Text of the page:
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Thread: RTC Stopped Ticking on my 286 clone board when power is off

  1. #1

    Default RTC Stopped Ticking on my 286 clone board when power is off

    No, the battery is not dead.

    When the power is on, the RTC keeps good time (tested with checkit). When the power is off, the clock just freezes and doesn't advance. CMOS settings are never lost. I realize that these are the exact symptoms of a weak battery, but the 4xAA external battery pack I'm using still shows 6.5V open circuit voltage.

    The board is a Shuttle 12MHz 286 board based on the VLSI 100 chipset. It is almost identical in layout and design to this comically overpriced Biostar:
    https://www.ebay.com/itm/BIOSTAR-MB-...M/123543534170

    When I first acquired this system a couple of years ago, I removed the onboard rechargeable battery before it leaked, so battery damage is not a factor. I then fitted it with the external battery box and it has been working reliably ever since, keeping good time. About a month ago I noticed the RTC had stopped working during power off. I am using 4x Energizer lithium AA batteries, which I recently learned have an open circuit voltage slightly above 1.5V. I am slightly concerned that 4 of them in series was just enough above 6V to over volt something and damage it over time. I don't think the RTC chip itself is damaged, since it still keeps perfect time on main power. I measured the Vdd pin of the RTC when the system power was off and the battery was connected and got 2.4V, which explains why the thing isn't ticking since it requires a minimum of 3V.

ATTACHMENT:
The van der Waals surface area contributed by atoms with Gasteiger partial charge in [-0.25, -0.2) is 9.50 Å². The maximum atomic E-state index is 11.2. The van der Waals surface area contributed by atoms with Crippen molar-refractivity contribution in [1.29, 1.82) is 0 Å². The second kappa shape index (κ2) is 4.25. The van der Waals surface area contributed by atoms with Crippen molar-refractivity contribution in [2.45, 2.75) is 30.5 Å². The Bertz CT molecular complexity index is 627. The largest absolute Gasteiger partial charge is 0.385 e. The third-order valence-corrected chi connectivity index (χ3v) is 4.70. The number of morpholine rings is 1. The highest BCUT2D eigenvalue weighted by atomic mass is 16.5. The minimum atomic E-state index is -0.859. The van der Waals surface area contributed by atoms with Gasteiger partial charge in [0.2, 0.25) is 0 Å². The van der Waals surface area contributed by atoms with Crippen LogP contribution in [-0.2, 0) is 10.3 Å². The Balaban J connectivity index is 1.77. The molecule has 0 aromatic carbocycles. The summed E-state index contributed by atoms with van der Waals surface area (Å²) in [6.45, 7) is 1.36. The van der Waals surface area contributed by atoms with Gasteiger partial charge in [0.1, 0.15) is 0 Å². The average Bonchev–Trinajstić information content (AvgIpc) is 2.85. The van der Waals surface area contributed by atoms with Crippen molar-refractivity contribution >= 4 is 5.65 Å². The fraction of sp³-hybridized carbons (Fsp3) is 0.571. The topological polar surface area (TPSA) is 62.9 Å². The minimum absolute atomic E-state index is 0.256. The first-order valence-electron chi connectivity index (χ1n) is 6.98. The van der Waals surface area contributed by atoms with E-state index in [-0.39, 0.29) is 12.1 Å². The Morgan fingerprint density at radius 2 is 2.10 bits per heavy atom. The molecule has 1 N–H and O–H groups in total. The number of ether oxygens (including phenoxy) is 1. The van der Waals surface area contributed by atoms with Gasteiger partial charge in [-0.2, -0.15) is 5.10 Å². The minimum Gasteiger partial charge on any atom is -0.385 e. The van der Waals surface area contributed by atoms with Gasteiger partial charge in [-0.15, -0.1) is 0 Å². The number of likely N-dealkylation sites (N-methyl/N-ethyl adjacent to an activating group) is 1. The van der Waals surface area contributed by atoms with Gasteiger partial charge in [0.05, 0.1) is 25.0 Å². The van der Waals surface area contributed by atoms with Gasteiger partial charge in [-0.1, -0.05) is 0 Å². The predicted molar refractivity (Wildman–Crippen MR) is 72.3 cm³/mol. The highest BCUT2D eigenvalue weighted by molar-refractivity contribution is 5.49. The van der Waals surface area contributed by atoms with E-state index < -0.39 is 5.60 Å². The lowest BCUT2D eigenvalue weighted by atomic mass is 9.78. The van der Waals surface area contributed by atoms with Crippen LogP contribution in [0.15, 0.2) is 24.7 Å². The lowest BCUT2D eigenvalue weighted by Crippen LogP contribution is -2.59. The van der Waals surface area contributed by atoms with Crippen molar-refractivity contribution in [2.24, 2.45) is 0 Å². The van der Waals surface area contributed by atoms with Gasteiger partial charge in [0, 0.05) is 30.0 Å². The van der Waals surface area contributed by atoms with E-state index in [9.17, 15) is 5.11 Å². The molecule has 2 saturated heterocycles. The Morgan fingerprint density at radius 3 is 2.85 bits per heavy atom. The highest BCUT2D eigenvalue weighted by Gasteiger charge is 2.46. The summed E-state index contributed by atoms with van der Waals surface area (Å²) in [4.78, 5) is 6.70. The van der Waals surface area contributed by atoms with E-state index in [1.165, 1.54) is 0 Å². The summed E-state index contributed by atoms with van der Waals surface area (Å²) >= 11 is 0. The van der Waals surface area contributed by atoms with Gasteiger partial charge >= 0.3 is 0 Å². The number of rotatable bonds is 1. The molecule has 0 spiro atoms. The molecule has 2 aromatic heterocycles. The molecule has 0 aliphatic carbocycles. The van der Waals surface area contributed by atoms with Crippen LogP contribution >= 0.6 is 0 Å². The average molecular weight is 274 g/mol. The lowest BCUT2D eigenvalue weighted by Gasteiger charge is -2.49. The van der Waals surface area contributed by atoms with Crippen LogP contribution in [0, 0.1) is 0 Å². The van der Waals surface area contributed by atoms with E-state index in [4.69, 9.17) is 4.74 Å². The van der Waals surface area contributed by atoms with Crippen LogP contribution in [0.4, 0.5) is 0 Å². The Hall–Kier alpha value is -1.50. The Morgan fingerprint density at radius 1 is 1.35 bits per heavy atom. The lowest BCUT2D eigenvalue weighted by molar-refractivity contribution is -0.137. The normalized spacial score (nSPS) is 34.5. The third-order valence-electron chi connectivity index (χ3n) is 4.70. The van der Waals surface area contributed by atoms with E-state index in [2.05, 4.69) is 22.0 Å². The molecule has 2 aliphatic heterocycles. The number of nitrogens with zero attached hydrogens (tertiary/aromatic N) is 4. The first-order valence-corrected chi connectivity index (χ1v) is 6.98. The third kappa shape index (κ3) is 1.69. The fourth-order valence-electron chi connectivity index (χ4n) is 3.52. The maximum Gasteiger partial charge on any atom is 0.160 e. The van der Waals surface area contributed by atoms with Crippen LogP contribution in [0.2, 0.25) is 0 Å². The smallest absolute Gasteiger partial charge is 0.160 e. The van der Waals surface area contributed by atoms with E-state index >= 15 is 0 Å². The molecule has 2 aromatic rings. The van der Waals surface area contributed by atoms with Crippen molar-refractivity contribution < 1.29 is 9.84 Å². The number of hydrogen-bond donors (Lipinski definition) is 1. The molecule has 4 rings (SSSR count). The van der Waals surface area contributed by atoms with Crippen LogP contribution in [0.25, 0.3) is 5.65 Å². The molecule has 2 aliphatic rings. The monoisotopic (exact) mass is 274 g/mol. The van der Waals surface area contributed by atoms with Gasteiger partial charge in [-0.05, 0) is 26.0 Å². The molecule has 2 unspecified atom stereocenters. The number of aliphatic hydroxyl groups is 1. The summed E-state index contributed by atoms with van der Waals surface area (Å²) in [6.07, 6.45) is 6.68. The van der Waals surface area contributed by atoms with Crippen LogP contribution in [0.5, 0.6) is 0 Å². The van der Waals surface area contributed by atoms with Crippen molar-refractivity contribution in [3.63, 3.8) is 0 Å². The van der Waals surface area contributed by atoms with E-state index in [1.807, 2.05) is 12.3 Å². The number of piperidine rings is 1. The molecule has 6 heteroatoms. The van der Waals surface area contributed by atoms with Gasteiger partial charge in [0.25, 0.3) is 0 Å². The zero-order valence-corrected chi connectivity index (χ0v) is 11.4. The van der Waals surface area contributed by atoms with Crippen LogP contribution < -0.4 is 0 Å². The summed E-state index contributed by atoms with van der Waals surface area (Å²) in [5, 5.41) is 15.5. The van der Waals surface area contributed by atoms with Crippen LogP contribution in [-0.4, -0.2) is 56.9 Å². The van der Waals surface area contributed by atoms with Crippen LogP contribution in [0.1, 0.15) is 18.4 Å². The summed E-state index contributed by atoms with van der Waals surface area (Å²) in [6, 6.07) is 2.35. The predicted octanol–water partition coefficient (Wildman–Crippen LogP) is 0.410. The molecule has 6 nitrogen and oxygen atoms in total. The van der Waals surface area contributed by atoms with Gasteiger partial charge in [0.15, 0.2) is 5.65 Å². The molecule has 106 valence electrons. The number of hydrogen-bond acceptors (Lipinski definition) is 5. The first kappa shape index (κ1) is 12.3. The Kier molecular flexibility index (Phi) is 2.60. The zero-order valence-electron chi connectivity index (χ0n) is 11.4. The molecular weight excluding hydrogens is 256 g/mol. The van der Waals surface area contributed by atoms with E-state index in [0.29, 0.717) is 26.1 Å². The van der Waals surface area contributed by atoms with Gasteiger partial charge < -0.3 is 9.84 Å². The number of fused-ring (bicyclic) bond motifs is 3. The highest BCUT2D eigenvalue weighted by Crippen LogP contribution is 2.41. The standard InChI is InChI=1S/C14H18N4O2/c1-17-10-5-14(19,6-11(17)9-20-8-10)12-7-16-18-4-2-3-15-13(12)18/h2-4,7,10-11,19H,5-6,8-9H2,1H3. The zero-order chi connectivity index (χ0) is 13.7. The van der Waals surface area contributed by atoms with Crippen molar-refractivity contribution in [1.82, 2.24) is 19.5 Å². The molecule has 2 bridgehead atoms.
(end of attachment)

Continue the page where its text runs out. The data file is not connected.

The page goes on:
Any thoughts?

  2. #2

    Default

    Quote Originally Posted by maxtherabbit View Post
    I don't think the RTC chip itself is damaged, since it still keeps perfect time on main power.
    The RTC isn't really in use when an OS like DOS/Win9x is running. The OS is taking care of the time in that case. I have some systems with the same issue, because they have their 3.6V rechargeable battery replaced by a 3V coin cell, which has enough voltage to power the CMOS, but not for the RTC. When the system is running, the time advances, but is frozen otherwise. This is easy to see in the BIOS. If the clock is frozen there as well, the voltage is too low or the RTC chip is dead. If it was working before in your case with the 4 AA batteries, it's probably the latter.